From negotiating motor insurance claims in London and mediating civil cases in Boston, to reviewing legislative frameworks in West Africa, Shahmuddin (Saadi) Siddiky’s experience in alternative dispute resolution spans four continents. Now, as a founder of the Africa Mediation Program, he is using the tools he acquired at Harvard Law School to solve critical problems at the ground level.
Saadi’s formal negotiation education dates back to 2009 while he was training as a barrister in England. Three years later, as a student at Harvard Law School, he found himself in the Winter Negotiation Workshop with Prof. Bob Mnookin and Kathy Holub. “In some ways,” he reflects, “that was how it all started.”
“Have a group of students work from 9 to 5 for three weeks straight, throw in some challenging negotiation problems to solve; and it is bound to be interesting. There are emotions to manage, non-monetary issues to address, personality dynamics to reconcile. You start realizing that there is much more to effective negotiation than just the acknowledged substance of any dispute,” he says. “I enjoyed the experience so much that I started enrolling in more alternative dispute resolution (ADR) courses.”
Saadi also took the Dispute Systems Design course, where he wrote a paper on negotiating water resources in India, Bangladesh and Pakistan with the backdrop of the Farakka Dam operation. In the Harvard Negotiation and Mediation Clinical Program (HNMCP), he was part of a team that conducted a conflict assessment for Michigan State University College of Law, producing a report on how to design a cohesive peer mediation program to resolve on-campus disputes. In addition, Saadi trained as a mediator with the Harvard Mediation Program (HMP), where he subsequently served as a coach. In addition he assisted David Hoffman in research on how broadly “interests” can be defined in negotiation, and whether the definition can and should include emotional or moral interests.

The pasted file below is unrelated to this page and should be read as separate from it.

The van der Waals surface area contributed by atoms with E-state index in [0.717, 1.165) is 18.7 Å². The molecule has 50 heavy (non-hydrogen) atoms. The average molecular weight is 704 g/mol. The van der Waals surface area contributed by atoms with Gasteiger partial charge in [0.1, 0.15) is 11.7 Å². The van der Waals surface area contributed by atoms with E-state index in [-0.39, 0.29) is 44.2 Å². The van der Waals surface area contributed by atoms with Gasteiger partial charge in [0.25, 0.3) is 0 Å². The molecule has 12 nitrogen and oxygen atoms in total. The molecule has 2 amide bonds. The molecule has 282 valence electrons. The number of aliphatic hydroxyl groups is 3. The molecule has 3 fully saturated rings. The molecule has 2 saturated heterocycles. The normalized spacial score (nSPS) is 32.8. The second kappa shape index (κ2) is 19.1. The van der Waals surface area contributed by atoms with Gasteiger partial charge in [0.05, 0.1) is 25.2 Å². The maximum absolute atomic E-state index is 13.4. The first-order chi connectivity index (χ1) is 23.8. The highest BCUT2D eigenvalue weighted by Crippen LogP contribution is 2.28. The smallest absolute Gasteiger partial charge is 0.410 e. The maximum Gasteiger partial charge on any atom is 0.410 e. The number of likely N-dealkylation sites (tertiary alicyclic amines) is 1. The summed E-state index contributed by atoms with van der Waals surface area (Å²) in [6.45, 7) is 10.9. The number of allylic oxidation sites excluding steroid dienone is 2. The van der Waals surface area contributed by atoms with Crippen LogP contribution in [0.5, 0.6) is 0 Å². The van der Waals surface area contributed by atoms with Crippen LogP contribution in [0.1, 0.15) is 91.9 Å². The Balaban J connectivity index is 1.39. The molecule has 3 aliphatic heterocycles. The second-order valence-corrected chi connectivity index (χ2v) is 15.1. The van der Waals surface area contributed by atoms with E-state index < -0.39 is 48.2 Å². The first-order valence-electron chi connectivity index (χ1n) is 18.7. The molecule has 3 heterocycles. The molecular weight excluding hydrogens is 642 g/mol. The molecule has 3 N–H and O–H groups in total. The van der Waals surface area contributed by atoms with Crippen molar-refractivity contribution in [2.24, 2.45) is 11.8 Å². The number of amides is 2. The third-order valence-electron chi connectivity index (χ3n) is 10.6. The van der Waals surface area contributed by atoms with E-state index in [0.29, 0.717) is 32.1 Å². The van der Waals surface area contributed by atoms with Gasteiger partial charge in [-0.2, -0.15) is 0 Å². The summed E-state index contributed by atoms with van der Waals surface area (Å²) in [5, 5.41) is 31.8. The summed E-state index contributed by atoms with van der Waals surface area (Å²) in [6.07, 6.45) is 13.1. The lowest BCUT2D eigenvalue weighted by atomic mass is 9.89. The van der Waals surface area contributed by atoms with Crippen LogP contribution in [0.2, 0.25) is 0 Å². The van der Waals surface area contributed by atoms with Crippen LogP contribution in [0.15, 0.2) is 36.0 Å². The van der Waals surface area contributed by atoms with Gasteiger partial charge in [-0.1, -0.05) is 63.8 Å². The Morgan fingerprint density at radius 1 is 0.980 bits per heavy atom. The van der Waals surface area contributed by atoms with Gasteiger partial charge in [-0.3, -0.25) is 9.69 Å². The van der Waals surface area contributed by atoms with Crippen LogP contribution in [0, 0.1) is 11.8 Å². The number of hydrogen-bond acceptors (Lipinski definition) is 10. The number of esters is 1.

“My ADR experiences at Harvard, particularly those with HMP and HNMCP, really gave me a new set of tools to approach, analyze and solve problems. It has become much easier to construct a blueprint of a conflict. And, more importantly, I learned to ask more questions.
Saadi’s love of both ADR and travel have taken him to the Gambia, in West Africa, where he is working as a Legal Consultant for the United Nations. He is currently drafting basic, intermediate and advanced training manuals for local ADR training providers. He has trained members at all levels of the judiciary, legal practice and academia, and has worked with the Alternative Dispute Resolution Secretariat at the Ministry of Justice to review the local ADR legislative framework and propose implementation strategies, particularly relating to the provisions involving the institutionalization of ADR within the existing judicial system. He is a Visiting Lecturer at the University of the Gambia, Law Faculty where he teaches “Methodology of Alternative Dispute Resolution” to upperclassmen.
His main focus, however, is designing and establishing the Africa Mediation Program, a student-run community program that will allow law students to learn, practice and teach mediation, as well as offer mediation services in the community.
“The goal of the Program is to build legal capacity at the community level by offering people—who are often too poor to afford private legal representation—access to a means of resolving their disputes. In the near future, we aim to work with local courts and tribunals in an effort to form a more cohesive, and less alienating, dispute resolution infrastructure.”